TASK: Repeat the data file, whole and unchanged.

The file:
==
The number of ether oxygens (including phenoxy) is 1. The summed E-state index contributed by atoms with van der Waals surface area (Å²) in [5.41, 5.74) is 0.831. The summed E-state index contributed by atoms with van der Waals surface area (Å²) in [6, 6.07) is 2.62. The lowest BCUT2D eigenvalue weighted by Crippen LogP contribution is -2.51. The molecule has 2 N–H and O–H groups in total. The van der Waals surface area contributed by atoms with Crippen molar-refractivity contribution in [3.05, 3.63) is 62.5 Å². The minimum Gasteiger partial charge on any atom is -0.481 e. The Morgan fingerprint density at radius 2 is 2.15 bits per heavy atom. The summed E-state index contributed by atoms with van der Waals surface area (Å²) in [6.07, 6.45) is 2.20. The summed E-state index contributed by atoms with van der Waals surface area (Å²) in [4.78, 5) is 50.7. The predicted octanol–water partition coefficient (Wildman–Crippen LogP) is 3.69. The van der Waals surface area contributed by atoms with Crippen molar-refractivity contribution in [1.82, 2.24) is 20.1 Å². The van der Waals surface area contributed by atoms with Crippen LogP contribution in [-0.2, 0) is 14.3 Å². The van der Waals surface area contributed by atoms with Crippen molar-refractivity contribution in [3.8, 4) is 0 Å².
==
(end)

The number of ether oxygens (including phenoxy) is 1. The summed E-state index contributed by atoms with van der Waals surface area (Å²) in [5.41, 5.74) is 0.831. The summed E-state index contributed by atoms with van der Waals surface area (Å²) in [6, 6.07) is 2.62. The lowest BCUT2D eigenvalue weighted by Crippen LogP contribution is -2.51. The molecule has 2 N–H and O–H groups in total. The van der Waals surface area contributed by atoms with Crippen molar-refractivity contribution in [3.05, 3.63) is 62.5 Å². The minimum Gasteiger partial charge on any atom is -0.481 e. The Morgan fingerprint density at radius 2 is 2.15 bits per heavy atom. The summed E-state index contributed by atoms with van der Waals surface area (Å²) in [6.07, 6.45) is 2.20. The summed E-state index contributed by atoms with van der Waals surface area (Å²) in [4.78, 5) is 50.7. The predicted octanol–water partition coefficient (Wildman–Crippen LogP) is 3.69. The van der Waals surface area contributed by atoms with Crippen molar-refractivity contribution in [1.82, 2.24) is 20.1 Å². The van der Waals surface area contributed by atoms with Crippen LogP contribution in [-0.2, 0) is 14.3 Å². The van der Waals surface area contributed by atoms with Crippen molar-refractivity contribution in [3.8, 4) is 0 Å².